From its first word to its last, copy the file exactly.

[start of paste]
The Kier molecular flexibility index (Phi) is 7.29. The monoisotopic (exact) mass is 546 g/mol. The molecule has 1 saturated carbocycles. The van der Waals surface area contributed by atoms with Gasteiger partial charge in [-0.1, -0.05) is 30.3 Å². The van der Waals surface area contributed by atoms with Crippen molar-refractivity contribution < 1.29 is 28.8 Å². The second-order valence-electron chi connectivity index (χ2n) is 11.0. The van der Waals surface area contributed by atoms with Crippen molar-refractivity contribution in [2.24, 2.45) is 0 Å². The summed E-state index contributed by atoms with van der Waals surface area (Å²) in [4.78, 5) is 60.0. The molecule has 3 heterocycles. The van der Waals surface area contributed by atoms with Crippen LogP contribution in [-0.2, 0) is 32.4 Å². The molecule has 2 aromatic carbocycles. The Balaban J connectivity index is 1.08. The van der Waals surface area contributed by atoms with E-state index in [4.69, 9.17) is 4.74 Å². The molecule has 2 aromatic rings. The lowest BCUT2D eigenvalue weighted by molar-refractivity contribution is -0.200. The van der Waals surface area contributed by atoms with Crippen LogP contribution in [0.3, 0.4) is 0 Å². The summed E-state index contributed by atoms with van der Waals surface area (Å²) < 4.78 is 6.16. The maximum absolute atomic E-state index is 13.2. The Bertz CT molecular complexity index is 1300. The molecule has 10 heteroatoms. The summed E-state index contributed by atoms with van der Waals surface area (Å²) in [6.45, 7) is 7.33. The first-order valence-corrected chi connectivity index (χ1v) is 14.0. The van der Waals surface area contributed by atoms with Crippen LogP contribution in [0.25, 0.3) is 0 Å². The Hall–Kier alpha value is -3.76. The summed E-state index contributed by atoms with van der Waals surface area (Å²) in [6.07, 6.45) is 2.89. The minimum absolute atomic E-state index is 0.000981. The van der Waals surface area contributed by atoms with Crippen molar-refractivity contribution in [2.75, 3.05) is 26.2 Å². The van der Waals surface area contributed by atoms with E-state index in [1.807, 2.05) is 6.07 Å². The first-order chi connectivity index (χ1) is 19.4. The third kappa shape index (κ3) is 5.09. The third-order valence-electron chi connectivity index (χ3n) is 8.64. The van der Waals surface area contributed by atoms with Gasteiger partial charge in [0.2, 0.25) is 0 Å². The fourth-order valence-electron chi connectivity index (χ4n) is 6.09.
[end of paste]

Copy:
The Kier molecular flexibility index (Phi) is 7.29. The monoisotopic (exact) mass is 546 g/mol. The molecule has 1 saturated carbocycles. The van der Waals surface area contributed by atoms with Gasteiger partial charge in [-0.1, -0.05) is 30.3 Å². The van der Waals surface area contributed by atoms with Crippen molar-refractivity contribution < 1.29 is 28.8 Å². The second-order valence-electron chi connectivity index (χ2n) is 11.0. The van der Waals surface area contributed by atoms with Crippen molar-refractivity contribution in [2.24, 2.45) is 0 Å². The summed E-state index contributed by atoms with van der Waals surface area (Å²) in [4.78, 5) is 60.0. The molecule has 3 heterocycles. The van der Waals surface area contributed by atoms with Crippen LogP contribution in [-0.2, 0) is 32.4 Å². The molecule has 2 aromatic carbocycles. The Balaban J connectivity index is 1.08. The van der Waals surface area contributed by atoms with E-state index in [4.69, 9.17) is 4.74 Å². The molecule has 2 aromatic rings. The lowest BCUT2D eigenvalue weighted by molar-refractivity contribution is -0.200. The van der Waals surface area contributed by atoms with Crippen LogP contribution in [0.3, 0.4) is 0 Å². The summed E-state index contributed by atoms with van der Waals surface area (Å²) < 4.78 is 6.16. The maximum absolute atomic E-state index is 13.2. The Bertz CT molecular complexity index is 1300. The molecule has 10 heteroatoms. The summed E-state index contributed by atoms with van der Waals surface area (Å²) in [6.45, 7) is 7.33. The first-order valence-corrected chi connectivity index (χ1v) is 14.0. The van der Waals surface area contributed by atoms with Crippen LogP contribution in [0.25, 0.3) is 0 Å². The Hall–Kier alpha value is -3.76. The summed E-state index contributed by atoms with van der Waals surface area (Å²) in [6.07, 6.45) is 2.89. The minimum absolute atomic E-state index is 0.000981. The van der Waals surface area contributed by atoms with Crippen molar-refractivity contribution in [2.75, 3.05) is 26.2 Å². The van der Waals surface area contributed by atoms with E-state index in [1.807, 2.05) is 6.07 Å². The first-order chi connectivity index (χ1) is 19.4. The third kappa shape index (κ3) is 5.09. The third-order valence-electron chi connectivity index (χ3n) is 8.64. The van der Waals surface area contributed by atoms with Gasteiger partial charge in [0.2, 0.25) is 0 Å². The fourth-order valence-electron chi connectivity index (χ4n) is 6.09.